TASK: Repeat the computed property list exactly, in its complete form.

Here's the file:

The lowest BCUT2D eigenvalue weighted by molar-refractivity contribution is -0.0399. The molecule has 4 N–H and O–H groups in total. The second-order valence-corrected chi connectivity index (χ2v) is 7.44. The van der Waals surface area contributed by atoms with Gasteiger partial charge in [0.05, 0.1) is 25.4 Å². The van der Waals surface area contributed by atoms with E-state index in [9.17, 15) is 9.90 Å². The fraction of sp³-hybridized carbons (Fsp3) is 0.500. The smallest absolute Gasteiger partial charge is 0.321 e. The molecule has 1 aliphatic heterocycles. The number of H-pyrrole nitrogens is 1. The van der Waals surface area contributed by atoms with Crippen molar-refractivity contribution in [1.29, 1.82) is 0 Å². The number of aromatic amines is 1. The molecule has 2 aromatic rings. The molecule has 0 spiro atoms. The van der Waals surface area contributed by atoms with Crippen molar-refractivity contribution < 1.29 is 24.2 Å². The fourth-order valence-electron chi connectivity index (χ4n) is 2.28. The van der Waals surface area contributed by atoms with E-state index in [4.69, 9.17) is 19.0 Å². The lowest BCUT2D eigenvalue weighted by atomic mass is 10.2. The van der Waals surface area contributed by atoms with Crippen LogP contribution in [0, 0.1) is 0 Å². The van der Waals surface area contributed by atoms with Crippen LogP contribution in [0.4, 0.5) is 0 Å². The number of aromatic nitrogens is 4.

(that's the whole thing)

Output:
The lowest BCUT2D eigenvalue weighted by molar-refractivity contribution is -0.0399. The molecule has 4 N–H and O–H groups in total. The second-order valence-corrected chi connectivity index (χ2v) is 7.44. The van der Waals surface area contributed by atoms with Gasteiger partial charge in [0.05, 0.1) is 25.4 Å². The van der Waals surface area contributed by atoms with E-state index in [9.17, 15) is 9.90 Å². The fraction of sp³-hybridized carbons (Fsp3) is 0.500. The smallest absolute Gasteiger partial charge is 0.321 e. The molecule has 1 aliphatic heterocycles. The number of H-pyrrole nitrogens is 1. The van der Waals surface area contributed by atoms with Crippen molar-refractivity contribution in [1.29, 1.82) is 0 Å². The number of aromatic amines is 1. The molecule has 2 aromatic rings. The molecule has 0 spiro atoms. The van der Waals surface area contributed by atoms with Crippen molar-refractivity contribution < 1.29 is 24.2 Å². The fourth-order valence-electron chi connectivity index (χ4n) is 2.28. The van der Waals surface area contributed by atoms with E-state index in [4.69, 9.17) is 19.0 Å². The lowest BCUT2D eigenvalue weighted by atomic mass is 10.2. The van der Waals surface area contributed by atoms with Crippen LogP contribution in [0, 0.1) is 0 Å². The van der Waals surface area contributed by atoms with Crippen LogP contribution in [0.4, 0.5) is 0 Å². The number of aromatic nitrogens is 4.